Then US President George Bush notoriously anointed Australia “deputy sheriff” for US security interests in Asia, prompting the prickly retort from then-Malaysian Prime Minister Mahathir Mohamad that “Australia has to choose whether it’s an Asian country or a Western country.”
“If you take the position of being a deputy sheriff to America, you cannot very well be accepted by the countries of this region,” Mahathir said.
Howard eventually did sign the Asean treaty in 2005, but only on condition that it had no bearing on bilateral defense agreements. Australia has pacts with the United Kingdom, New Zealand, Malaysia and Singapore, as well as the US.
Findings in a June poll by the Lowy Institute think tank suggest that most Australians are happy dealing with both the US and China – with some reservations.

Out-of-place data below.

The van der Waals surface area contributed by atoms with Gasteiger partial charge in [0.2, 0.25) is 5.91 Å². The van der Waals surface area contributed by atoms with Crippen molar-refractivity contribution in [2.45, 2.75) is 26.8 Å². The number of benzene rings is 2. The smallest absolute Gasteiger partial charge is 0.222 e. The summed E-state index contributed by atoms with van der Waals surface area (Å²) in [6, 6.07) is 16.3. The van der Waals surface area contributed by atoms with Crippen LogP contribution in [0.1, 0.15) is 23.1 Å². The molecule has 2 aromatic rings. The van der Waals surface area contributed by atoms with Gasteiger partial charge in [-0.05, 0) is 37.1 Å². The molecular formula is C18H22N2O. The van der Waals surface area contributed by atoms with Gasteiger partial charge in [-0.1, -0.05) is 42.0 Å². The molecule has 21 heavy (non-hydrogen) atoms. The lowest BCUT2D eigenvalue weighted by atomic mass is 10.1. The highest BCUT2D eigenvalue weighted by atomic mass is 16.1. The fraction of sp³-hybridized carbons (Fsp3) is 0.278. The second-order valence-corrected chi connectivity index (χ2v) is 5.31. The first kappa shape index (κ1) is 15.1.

Only 20% of respondents had “a great deal” of trust that the US would act responsibly, down from 40% when the topic was last raised in 2011, and 60% said Trump caused them to have an unfavorable opinion of the US.
Nonetheless, 77% said the security alliance with the US was “very or fairly important” for Australia’s security and just 29% believed “Australia should distance itself from the United States under President Donald Trump.”
Almost 80% saw China as more of an economic partner than a military threat, though 46% believed it was likely China “will become a military threat to Australia in the next 20 years.” Yet only 34% favored the deployment of Australian military forces “if China initiated a military conflict with one of its neighbors over disputed islands or territories.”